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Tips for keeping pets safe & happy for Thanksgiving

by Therese on November 19, 2007

in Pet Health, Pets

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Thanksgiving is fast approaching! A time for family and friends to get together for food and fun!

I wanted to pass on some pet safety tips for the Thanksgiving holiday…

Many people like giving their pets a tasty treat after the Thanksgiving feast but as well intended, you are doing more harm than good. Table scraps left over from rich food like gravy covered meats or stuffing can cause gastrointestinal problems. Cooked bones are a definite no-no as they can get stuck in your pets gums, throat, or intestinal tract from splinters.

Of course, I’m sure most of you know chocolate is off-limits. Chocolate contains theobromine which is a heart stimulant and can cause a fatal heart attack if ingested in large amounts. Make sure any candy or fudge is kept out of reach of your pets.

Onions or garlic are another ingredient to keep away from dogs and cats. They contain a toxic ingredient called thiosulphate. Onions are more of a problem than garlic. Garlic is toxic in large doses. Broccoli (in large amounts) is another one to watch out for as it causes gastrointestinal problems.

Interestingly enough, macadamia nuts are not good for pets so watch that bowl of nuts you leave out for guests!

If you are having many people at your home for the Thanksgiving Holiday, it is a good idea to give your pets a quiet place to retreat if the noise and excitement are too much for them. If it’s possible, let them be free to roam to and from their special room if they decide to venture out to visit.

If all the company is too overwhelming or children are a concern (teasing, chasing) give them a room with the door closed but provide their favorite toys, soft blankets, cat box (for the kitties), water and even some soft music (classical works best for calming). Check on them frequently with love,attention and potty breaks (or a nice walk if you can break away from the party for a bit).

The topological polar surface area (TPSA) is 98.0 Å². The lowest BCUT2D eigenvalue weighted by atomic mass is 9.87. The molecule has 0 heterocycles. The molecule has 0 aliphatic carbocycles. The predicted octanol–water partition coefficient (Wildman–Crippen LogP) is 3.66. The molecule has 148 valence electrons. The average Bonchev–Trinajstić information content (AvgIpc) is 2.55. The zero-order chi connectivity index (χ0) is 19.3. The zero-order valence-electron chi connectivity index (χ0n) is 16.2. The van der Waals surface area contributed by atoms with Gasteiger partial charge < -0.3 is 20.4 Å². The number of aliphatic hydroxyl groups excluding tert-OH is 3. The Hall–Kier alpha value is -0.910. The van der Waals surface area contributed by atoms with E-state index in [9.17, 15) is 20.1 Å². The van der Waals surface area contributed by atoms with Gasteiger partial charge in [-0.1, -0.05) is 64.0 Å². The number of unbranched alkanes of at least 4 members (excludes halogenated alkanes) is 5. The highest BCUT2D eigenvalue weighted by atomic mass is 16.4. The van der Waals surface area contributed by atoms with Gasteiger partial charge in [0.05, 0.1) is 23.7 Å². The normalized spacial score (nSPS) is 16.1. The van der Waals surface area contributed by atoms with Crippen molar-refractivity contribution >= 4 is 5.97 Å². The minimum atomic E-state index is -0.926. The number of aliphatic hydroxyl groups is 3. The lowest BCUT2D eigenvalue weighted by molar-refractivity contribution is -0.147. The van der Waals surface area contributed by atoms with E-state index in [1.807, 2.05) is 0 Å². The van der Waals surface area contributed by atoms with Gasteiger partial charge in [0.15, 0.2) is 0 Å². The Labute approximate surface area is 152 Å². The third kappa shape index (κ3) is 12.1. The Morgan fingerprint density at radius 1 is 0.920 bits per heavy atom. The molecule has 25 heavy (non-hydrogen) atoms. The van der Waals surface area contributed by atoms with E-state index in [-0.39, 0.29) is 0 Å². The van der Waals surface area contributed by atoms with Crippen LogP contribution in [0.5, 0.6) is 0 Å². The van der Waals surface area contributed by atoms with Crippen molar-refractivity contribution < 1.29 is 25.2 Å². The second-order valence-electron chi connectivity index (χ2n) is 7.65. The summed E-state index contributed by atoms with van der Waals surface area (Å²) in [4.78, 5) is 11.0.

Also, if your pet is free to roam and doesn’t have a problem with people, make sure you keep an eye on the door where people are coming and going. Dogs and cats can easily escape with all the hoopla of the holiday. Make sure they have the proper ID tags if an escape should occur. If they are microchipped, check before the holiday that the information is up to date.

After the holiday, make sure the garbage is contained in a dog-proof (and raccoon-proof) receptacle. Even the best of dogs, trained to “leave-it” or not counter surf, will be tempted at yummy left over smells!

If you love to decorate, make certain it’s out of reach of curious cats and playful dogs. Poinsettias, amaryllis, mistletoe and holly are very poisonous! Twinkling lights or sparkly ribbons are fun to watch and play with…ask any puppy or kitty! Electrical cords can be chewed on and are fatal or can cause injury so make sure they are hidden and secured.

Don’t let all this information freak out your Thanksgiving though!

Just be mindful of the safety of your pets and remind your guests of the dangers as well.

Many people don’t know about pet safety but this well known mantra speaks volumes on many levels…

…An ounce of prevention is worth a pound of cure.

Have a Happy (and safe!) Thanksgiving!

This article was written by one of our advertisers, DeAnne Haustveit owner of Wee Walkies Dog Walking & Pet Care Service, in Freemont, CA.

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{ 5 comments… read them below or add one }

Matt November 19, 2007 at 11:16 am

Great stuff. If you don’t mind, I’d like to do an article about the same subject and link back to your site with your info. Thanks.

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Therese November 19, 2007 at 11:28 am

Sure, be my guest! Feel free to link back to us, and please be sure to give DeAnne credit as well. Thanks, Matt!

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AuthorMomWithDogs November 19, 2007 at 4:18 pm

Oh, I’ve got a post coming up on dangerous people foods for dogs too. Tis the season to be careful with our pets. šŸ™‚ Great tips and suggestions here!

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Therese November 19, 2007 at 4:51 pm

I’ll have to keep an eye on your blog for your article!

Reply

jan November 19, 2007 at 7:48 pm

Very good tips. It seems like the most festive human occasions can be the most dangerous to our dogs.

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